President Biden’s executive order not a crypto killer

President Biden signed an executive order Wednesday on cryptocurrencies specifically and on digital assets in general. The order was refreshingly anodyne: it is chiefly a call for research by the various affected agencies of the federal government.

The markets have long been aware that an order on this subject was coming. In fact, there was some speculation that the order would be aimed at the presumed utility of cryptocurrencies for criminals who need their money laundered, and even that it might have a geopolitical element, seeking to head off the use of cryptos by Russian financial institutions to evade sanctions.

The matriarch of the family, Bitcoin, reached $44,000 on March 1. But in part under the influence of speculation about a coming order, Bitcoin felI to below $38,000 on Monday, March 7. This was a case of “sell on the rumor, buy on the news.” Relief that the Biden order does not actually look like a crackdown against the asset class fueled a bit of a rally on Wednesday, with bitcoin rising to $42,280 by midday, but by early Thursday it was down to $39,280.

Biden’s order does the following:

  • Directs the Department of the Treasury to “assess and develop policy recommendations to address the implications of the growing digital asset sector…” asking regulators to ensure that there are safeguards against any systemic financial risks any such assets may pose.
  • Encourages the Financial Stability Oversight Council to identify systemic financial risks and develop appropriate policy recommendations.
  • Directs all relevant governmental agencies to work with the country’s allies and partners to ensure international frameworks are aligned and responsive to risks. The Assistant to the President for National Security Affairs and the Assistant to the President for Economic Policy shall coordinate this effort. 
  • Instructs the Department of Commerce to establish a framework to drive U.S. competitiveness and leadership in this field, a framework that will provide for the leveraging of digital asset technologies.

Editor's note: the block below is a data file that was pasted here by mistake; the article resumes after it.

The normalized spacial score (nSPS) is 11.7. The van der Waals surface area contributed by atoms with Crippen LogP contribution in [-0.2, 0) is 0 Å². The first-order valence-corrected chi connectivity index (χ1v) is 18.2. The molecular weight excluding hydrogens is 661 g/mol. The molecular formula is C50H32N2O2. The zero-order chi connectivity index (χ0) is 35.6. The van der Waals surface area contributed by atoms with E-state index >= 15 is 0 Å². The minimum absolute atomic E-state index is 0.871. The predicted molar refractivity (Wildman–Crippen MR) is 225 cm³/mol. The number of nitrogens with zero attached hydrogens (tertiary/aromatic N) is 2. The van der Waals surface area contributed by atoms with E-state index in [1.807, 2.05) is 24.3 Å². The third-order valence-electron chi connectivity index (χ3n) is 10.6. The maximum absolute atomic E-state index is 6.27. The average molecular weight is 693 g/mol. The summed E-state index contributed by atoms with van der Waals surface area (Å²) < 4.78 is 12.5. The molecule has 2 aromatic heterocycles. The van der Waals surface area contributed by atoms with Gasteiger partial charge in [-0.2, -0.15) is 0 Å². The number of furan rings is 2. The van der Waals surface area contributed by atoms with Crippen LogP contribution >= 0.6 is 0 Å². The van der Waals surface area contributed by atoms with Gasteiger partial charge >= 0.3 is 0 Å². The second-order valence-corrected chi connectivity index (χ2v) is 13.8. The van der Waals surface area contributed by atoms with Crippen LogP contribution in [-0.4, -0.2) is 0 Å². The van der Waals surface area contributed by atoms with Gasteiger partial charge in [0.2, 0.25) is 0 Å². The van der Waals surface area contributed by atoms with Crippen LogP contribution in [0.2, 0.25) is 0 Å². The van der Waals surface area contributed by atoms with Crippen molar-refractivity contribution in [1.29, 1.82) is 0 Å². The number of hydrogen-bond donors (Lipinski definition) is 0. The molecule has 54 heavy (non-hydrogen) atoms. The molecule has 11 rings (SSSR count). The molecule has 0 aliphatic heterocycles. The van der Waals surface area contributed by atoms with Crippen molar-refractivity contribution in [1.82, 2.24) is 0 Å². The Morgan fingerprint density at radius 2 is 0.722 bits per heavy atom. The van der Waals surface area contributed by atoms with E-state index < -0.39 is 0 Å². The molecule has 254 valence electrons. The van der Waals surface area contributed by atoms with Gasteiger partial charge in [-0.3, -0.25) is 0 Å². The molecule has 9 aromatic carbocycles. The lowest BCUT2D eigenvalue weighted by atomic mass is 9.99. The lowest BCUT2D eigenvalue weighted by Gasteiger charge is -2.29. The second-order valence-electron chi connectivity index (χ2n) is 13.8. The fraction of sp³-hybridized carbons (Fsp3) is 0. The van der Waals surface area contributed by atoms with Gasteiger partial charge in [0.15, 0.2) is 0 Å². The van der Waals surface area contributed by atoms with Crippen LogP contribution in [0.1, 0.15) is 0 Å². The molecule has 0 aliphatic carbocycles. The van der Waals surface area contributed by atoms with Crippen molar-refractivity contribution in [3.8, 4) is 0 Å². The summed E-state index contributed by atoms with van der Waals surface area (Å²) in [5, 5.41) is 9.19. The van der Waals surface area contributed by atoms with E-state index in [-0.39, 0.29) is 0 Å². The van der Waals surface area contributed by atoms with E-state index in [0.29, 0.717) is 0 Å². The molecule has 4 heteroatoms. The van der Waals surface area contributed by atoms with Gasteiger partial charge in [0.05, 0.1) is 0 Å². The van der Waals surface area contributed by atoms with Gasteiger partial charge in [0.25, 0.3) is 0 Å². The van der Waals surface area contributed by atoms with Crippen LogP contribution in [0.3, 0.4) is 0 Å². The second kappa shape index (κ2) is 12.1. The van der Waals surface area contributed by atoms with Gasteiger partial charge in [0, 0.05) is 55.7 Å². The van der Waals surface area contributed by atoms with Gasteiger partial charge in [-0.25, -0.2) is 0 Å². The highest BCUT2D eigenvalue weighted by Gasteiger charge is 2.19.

• Asks the Secretary of the Treasury to produce a report within 180 days on the future of money and payment systems, “to include implications for economic growth, financial growth and inclusion, and national security….” 
  • Prioritizes privacy, security, and opposition to illicit exploitation, along with the reduction of negative climate consequences, as among the concerns to be incorporated into responsible development and design of digital assets, while at the same time urging further innovation and advance. For example, the order asks the Director of the Office of Science and Technology Policy to weigh in on “uses of blockchain that could support monitoring or mitigating technologies to climate impacts, such as exchanging of liabilities for greenhouse gas emissions, water, and other natural or environmental assets.”
  • Finally, the order asks the Federal Reserve to “continue its research, development, and assessment efforts for” a U.S. Central Bank Digital Currency (CBDC) that will prioritize U.S. participation in multi-country experimentation.

Christopher Faille

Christopher Faille has written on a variety of legal, regulatory, and financial issues for decades. He is the author of "The Decline and Fall of the Supreme Court" (1995), for example, and the coauthor, with David O'Connor, of "Basic Economic Principles" (2000). He was an early reporter with Lipper HedgeWorld and has contributed to Forbes and to the Hedge Fund Law Report.

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